• Trusty Henchman

Reading Pile: Sharky Malarkey & The Many Deaths of Scott Koblish HC


So after watching through and absolutely loving Megan Nicole Dong's Centaurworld I went ahead and pulled the trigger on her Sharky Malarkey book, and I feel like this was one of my better life decisions for it has brought me much joy. Now a lot of this is available for free on her tumblr page, but I enjoy physical media and appreciate having it compiled in a nice edition.

A good chunk of it is just one off joke sequences, but there are nice sections dedicated to particular areas of interest such as, you guessed it, sharks. And bless Dong for making all of her sharks just a little bit extra.

I also appreciate that Dong inserts a healthy amount of modern existential dread in nearly all of her gags.

Part of me just wants to keep sharing bits from it so I'll stop now, but it's just the type of book where you just want to share the messed up humor with other likeminded friends. It's well worth the $14.99 retail price but I have spotted it going for less online. I'm going to want to lend and gift this to a bunch of people though, so you may want to snag a copy before I absorb all of them.


....Ok, just one more.

Koblish is a prolific creator who has tons of credits at Marvel and DC, and as noted in this book, "For many years, he has also been drawing his own death for his own amusement." And hey, I can get behind that. It's essentially an entire book dedicated to instilling schadenfreude.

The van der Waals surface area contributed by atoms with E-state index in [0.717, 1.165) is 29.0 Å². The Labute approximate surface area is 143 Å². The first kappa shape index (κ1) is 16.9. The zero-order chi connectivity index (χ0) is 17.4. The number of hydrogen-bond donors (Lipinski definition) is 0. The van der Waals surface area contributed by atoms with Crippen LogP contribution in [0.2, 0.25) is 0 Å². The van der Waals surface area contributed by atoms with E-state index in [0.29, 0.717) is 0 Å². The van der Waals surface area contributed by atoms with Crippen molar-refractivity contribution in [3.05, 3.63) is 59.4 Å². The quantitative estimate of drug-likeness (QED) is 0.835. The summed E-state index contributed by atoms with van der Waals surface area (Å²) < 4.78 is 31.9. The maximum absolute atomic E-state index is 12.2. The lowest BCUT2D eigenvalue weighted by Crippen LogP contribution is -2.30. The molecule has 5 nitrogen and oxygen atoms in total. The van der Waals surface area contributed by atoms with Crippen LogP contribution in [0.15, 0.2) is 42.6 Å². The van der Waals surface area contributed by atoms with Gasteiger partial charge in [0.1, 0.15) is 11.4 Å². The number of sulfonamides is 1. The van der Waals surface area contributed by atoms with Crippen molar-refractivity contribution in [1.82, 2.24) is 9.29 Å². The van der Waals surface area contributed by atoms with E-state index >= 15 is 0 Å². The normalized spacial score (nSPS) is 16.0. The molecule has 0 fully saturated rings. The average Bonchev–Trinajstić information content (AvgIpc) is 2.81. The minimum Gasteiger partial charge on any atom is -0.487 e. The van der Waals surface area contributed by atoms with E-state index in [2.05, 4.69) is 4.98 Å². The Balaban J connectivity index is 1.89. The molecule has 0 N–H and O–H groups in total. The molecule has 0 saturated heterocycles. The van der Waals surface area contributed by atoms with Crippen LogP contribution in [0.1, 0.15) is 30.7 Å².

Koblish has a nice and clean style that lends itself to this cartoonish comedic suffering. He's got a strong sense of flow and is exceptionally great with silent storytelling, especially with short four panel gags. He does play around though with some longer and shorter sequences, so the book avoids being too visually repetitive.

Some gags are honestly not too funny, or seem fairly obligatory as if Koblish just needed to get them out of his system. Alternatively there are some that hit just right, be it Koblish being mauled by a pack of starving mandrills for his sandwich or the monolith from 2001 toppling over and crushing him. There's also a nice through line of an orange cat pushing him out of windows or other high perches, and those are also oddly satisfying.

It's a silly little package, and your enjoyment may just depend on how much you care about actually knowing who Scott Koblish is or if you just like the randomness of this man dying again and again, page after page. The only downside to this book is that I find the $14.95 price tag to be a little high as it is a quick read at 94 pages. It is a nicely bound hardcover though, and it's a fun little package that works as a cute gift.


I wouldn't mind seeing this extend into a series chronicling more death though, especially since Koblish shared a lot of his rejected pieces on twitter. In one case I guess he didn't think depicting a nuclear holocaust was funny, and maybe it's just me, but I think that audience is out there, Scott.


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